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"Good luck, Henry," Tom said quietly as he watched his brother enter the fire.

"Shhh, Uncle Tommy, Daddy's working." Patty's fierce, whispered admonition silenced him, a bit of a smile playing across his lips. Children are amazing. He tucked an errant strand of hair behind her ear before rubbing small circles over her back comfortingly, deciding not to examine the question of who was comforting and who was being comforted too closely.

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Hammer entered first, crouching down as he followed the hose into the smoky interior. When he reached the first fireman, he tapped him on the shoulder and exchanged places with him. Henry passed by both to the nozzle man and smoothly took over from him. The hand on his shoulder was a signal Dickie was ready to move forward. Without hesitation, McConnikee began to drown the fire around him.

They worked steadily, alert to fire's fickle ways. No one watching could accuse McConnikee of lingering but neither did he rush like he might have another time. He thoroughly explored the places where fire could hide; his eyes searched for that particular quiver in heated air which could presage a fiery outbreak. In one room, apparently not yet breached by the other teams, McConnikee greeted the crackling flames aggressively – thrusting forward through the door, quickly forcing a solid stream of water over every surface, stepping back abruptly. Recognizing the technique Henry'd only been able to describe for him before, Hammer stepped up and pulled the door shut, the suffocating steam denying the fire further liberties with wood and wallpaper. Where flames had already exposed the bones of the house, Henry methodically washed away any hope of rekindling the fire inside.

When the water had wiped away each trace of fire they could see, McConnikee shut off the nozzle, laid down the hose, and turned to Hammer, breaking the seal on his air mask. "Thank you," Henry said, extending his hand.

"Any time," Dick said in reply, grasping Henry's hand firmly before releasing it. "You're leaving the department then?" he asked. "Even after today?"

Henry looked down at his still-gloved hands. "This was a good day. I could be in the here and now, I could do my job, I could even enjoy it. I wanted to go into the fire but I didn't want to stay in the fire forever." He paused. "Tomorrow may be a bad day, when none of that would be true. Sooner or later, I'd get someone killed." Henry's jaw clenched and he swallowed hard before looking Dick in the eye. "Probably someone like you. So, yeah, this was my last fire."

"Well, I'm glad you let me tag along," the younger man said after a moment. "Ready to go?" he asked, picking up a loop of hose.

"Yeah." McConnikee scooped up the nozzle and began dragging the line toward the front door, Hammer muscling the hose behind him. As they approached the door, Henry looked up and saw Tommy and Patty standing with Paul by one of the engines. He had smiled and started to wave when he felt a chill scamper down his back.

Plink. Plink, plink. Plin – .

Glancing up toward the sound, Henry saw the top of the wall – the wall shared with the other half of the duplex – begin to darken and smoke. There was fire in the walls. "Hammer!" he yelled and aimed the nozzle toward the ceiling. As flames broke out from the wall, water spewed from the hose to quash it. Dick was right there with him.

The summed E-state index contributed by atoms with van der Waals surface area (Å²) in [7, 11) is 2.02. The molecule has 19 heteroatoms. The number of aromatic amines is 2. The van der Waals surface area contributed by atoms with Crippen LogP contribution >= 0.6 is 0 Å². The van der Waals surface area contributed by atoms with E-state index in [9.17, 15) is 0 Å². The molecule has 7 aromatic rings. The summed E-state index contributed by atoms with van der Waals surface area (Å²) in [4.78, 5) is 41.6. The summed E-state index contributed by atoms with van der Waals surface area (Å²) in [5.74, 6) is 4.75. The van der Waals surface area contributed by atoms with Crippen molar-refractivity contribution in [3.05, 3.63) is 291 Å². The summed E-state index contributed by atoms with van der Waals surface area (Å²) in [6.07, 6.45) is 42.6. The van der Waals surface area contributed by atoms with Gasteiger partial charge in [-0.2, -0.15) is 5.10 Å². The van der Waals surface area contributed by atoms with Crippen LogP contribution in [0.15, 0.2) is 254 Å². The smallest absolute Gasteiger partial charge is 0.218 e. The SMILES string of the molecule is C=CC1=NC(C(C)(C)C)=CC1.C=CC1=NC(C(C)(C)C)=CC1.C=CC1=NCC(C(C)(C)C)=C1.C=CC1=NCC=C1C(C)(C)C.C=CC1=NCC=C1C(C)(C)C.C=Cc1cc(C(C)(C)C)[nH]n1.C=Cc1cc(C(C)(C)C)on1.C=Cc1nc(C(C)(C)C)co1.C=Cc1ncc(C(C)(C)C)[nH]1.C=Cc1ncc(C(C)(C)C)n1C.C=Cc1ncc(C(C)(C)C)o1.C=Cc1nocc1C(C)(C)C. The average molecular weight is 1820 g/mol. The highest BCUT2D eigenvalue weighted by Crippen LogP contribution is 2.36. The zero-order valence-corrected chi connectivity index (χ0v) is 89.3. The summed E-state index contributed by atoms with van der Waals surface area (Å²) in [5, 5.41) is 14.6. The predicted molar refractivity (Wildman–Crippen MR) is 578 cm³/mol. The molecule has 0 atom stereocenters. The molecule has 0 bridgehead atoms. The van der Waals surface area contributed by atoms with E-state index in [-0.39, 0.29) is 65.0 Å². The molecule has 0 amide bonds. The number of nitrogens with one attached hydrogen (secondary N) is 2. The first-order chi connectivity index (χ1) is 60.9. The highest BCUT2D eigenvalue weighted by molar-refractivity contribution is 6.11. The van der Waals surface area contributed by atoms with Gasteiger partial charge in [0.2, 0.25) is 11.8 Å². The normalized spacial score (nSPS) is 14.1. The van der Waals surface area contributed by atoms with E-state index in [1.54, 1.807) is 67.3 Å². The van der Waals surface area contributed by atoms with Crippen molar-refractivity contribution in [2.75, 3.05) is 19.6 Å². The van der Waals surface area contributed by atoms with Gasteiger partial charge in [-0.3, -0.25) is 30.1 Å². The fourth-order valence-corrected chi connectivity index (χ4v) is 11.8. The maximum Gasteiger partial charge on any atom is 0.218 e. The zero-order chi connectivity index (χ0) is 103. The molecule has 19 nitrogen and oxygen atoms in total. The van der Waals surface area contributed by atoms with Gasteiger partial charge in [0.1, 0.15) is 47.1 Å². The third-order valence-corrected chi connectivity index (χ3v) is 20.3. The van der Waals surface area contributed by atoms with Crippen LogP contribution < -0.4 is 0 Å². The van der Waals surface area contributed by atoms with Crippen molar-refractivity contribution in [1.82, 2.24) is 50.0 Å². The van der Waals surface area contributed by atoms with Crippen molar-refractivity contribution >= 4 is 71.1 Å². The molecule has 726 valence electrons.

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Patty saw her father coming out of the fire-damaged house and saw him smile at her. She started toward him eagerly, only to feel her uncle's hand grab the back of her overalls. "No, Patty, not yet," he said firmly, eyes narrowing when he saw Henry step back abruptly. "Just wait, hon," he added. Henry didn't reappear for several minutes and Tommy found he was telling himself the same thing he'd told Patty: Not yet, Tommy, not yet. Just wait.

Then the two men stepped out of the house and reported to the training captain, grinning widely. When he'd stepped clear of the immediate area, Henry caught Tommy's eye and nodded once. Relieved, Tommy relaxed his hold on Patty and wasn't the least bit surprised when she started running. Her joyful shouts of "Daddy! Daddy!" cleared a path through the bemused firemen. Henry caught her up in his arms and spun her around, her delighted laughter flowing over the gathering, bringing smiles to sooty faces.

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"Just had to be dramatic, didn't ya?"

"Who, me?"

"McConnikee …," the other man said warningly, then chuckled.

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'Modern' SCBAs were introduced in the 1950s but, generally speaking, were not widely used until the 1980s. So, my extensive utilization of SCBAs is probably a bit anachronistic for the mid-1950s. I rather suspect the show's utilization of SCBAs was also atypical at times. Of course, the modern firefighter seems to consider an airpack as much a part of his uniform as boots. And, I'll add another mea culpa to my list: conversing in the middle of a structure fire smacks more of Hollywood fantasy than gritty reality. I had a different location planned for the conversation (you think the big refrigerator was in there just for kicks?) but, well, it struck me as a) too involved and b) too dramatic. And we all know I would never go for convoluted or dramatic… right?

I anticipate one more sketch will round out this collection. And, yes, Patty and Mike are gonna be sitting in a tree, k-i-s-s-i-n-g …

I do this for fun not profit; the characters (with the exception of Henry McConnikee, Patty McConnikee and Paul Kyson) are not mine but the mistakes (without exception) are.